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News Apr 9, 2019 - 12:20:57 PM


Murphy, Toomey, Bipartisan Colleagues Announce HALOS Act to Support Startup Jobs, Innovation and Small Businesses

By U.S. Senators Chris Murphy's office





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WASHINGTON, DC - U.S. Senators Chris Murphy (D-Conn.) and Pat Toomey (R-Pa.) on Monday announced the introduction of the Helping Angels Lead Our Startups (HALOS) Act, legislation that would support small businesses by removing burdensome restrictions from individuals who want to invest in startups and help create jobs. U.S. Senators Brian Schatz (D-Hawaii), Thom Tillis (R-N.C.), Kyrsten Sinema (D-Ariz.), and John Thune (R-S.D.) cosponsored the legislation.

In order to secure capital to grow their businesses, entrepreneurs commonly attend “demo days” or conferences that allow them to showcase their business in front of angel investors and venture capitalists. It is estimated that angel investors provide 90 percent of outside equity to help grow these startups. Due to recent burdensome regulations, angel investors have been deterred from attending demo days, which harms economic growth. The HALOS Act would preserve important investor vetting processes without forcing startups to jump through unnecessary hoops to get the investments they need to grow and create new jobs.

“Across Connecticut in places like New Haven and Stamford, innovators are creating hundreds of jobs and fueling job growth,” said Murphy. “Entrepreneurs should be able to realize their dream of starting a business, and investors should be able to back these businesses without a bunch of unnecessary roadblocks in their way. I’m reintroducing the HALOS Act, because when startup companies grow – they grow fast. We should be doing everything we can to support small businesses and entrepreneurs.”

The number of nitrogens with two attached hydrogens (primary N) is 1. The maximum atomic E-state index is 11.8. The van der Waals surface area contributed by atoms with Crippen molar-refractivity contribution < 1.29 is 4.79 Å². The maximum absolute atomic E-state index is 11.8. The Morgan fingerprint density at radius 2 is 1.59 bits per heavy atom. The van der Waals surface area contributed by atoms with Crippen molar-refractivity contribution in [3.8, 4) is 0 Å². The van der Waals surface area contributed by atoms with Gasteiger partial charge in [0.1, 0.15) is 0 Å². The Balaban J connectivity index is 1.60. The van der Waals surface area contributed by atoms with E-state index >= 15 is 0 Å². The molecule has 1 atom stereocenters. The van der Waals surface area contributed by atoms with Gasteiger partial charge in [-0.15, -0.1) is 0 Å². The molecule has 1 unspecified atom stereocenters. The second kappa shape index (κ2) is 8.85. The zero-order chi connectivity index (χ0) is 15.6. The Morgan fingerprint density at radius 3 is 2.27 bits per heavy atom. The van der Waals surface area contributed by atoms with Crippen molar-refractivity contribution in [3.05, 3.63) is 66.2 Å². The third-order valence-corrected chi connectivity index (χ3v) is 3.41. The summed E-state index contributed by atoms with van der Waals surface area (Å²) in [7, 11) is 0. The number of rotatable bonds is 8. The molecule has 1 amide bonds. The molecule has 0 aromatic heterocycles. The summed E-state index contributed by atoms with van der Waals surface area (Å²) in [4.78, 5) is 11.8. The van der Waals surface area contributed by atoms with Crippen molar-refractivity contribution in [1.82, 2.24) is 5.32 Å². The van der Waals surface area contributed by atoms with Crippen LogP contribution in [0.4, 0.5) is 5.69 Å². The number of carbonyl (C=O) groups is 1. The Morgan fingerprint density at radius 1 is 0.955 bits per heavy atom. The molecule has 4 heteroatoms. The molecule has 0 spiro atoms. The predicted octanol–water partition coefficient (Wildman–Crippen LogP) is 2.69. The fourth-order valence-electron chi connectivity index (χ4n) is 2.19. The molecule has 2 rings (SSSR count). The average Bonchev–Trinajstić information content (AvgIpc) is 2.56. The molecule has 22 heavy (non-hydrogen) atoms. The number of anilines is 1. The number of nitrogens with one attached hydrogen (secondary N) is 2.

“My brothers and I used our savings to open restaurants in the Lehigh Valley and Lancaster. We worked day and night to make them a success and eventually created hundreds of jobs,” said Toomey. “Entrepreneurs face a unique set of risks and challenges when starting a business. By expanding access to capital, startups are better equipped to immediately innovate, hire more workers, and ultimately succeed. The HALOS Act would go a long way in accomplishing this goal.”



“Access to capital remains a top challenge for many aspiring entrepreneurs, and as a result, expanding opportunities for investment has been a key focus for the Small Business Committee,” said Ranking Member Chabot, author of the U.S. House companion bill. “The HALOS Act would eliminate yet another unnecessary regulatory burden, allowing small businesses to connect with angel investors through “demo days” to showcase their products and innovations. Congress must expand new avenues for entrepreneurs to access necessary capital so that small businesses can continue to drive the American economy to record highs.”



“Small business investors play a crucial role in allowing start-ups to grow and create more jobs, but too often face unnecessary regulatory requirements that deter investment,” said Tillis. “This bipartisan legislation will remove burdensome regulations so we can invest in our small business and continue to grow our economy.”



“A growing group of dynamic startups call our state home,” said Sinema. “Our bill makes it easier for Arizona startups to access investment funding, so they can move forward, help grow our economy, and create good-paying jobs in Arizona.”



“As our economy continues to grow, it is essential for Congress to continue to enact policies that support our nation’s small businesses and start-ups by creating an environment that allows them to expand and hire more workers,” said Thune. “I am pleased to again reintroduce the bipartisan HALOS Act that would help fulfill that mission by ensuring these businesses can continue to use certain promotional events to obtain capital from angel investors without being subject to unnecessary federal regulations.”



U.S. Representative Steve Chabot (OH-1) and Brad Schneider (IL-10) introduced the HALOS Act in the U.S. House of Representatives. The bipartisan bill passed the House in the 115th Congress.




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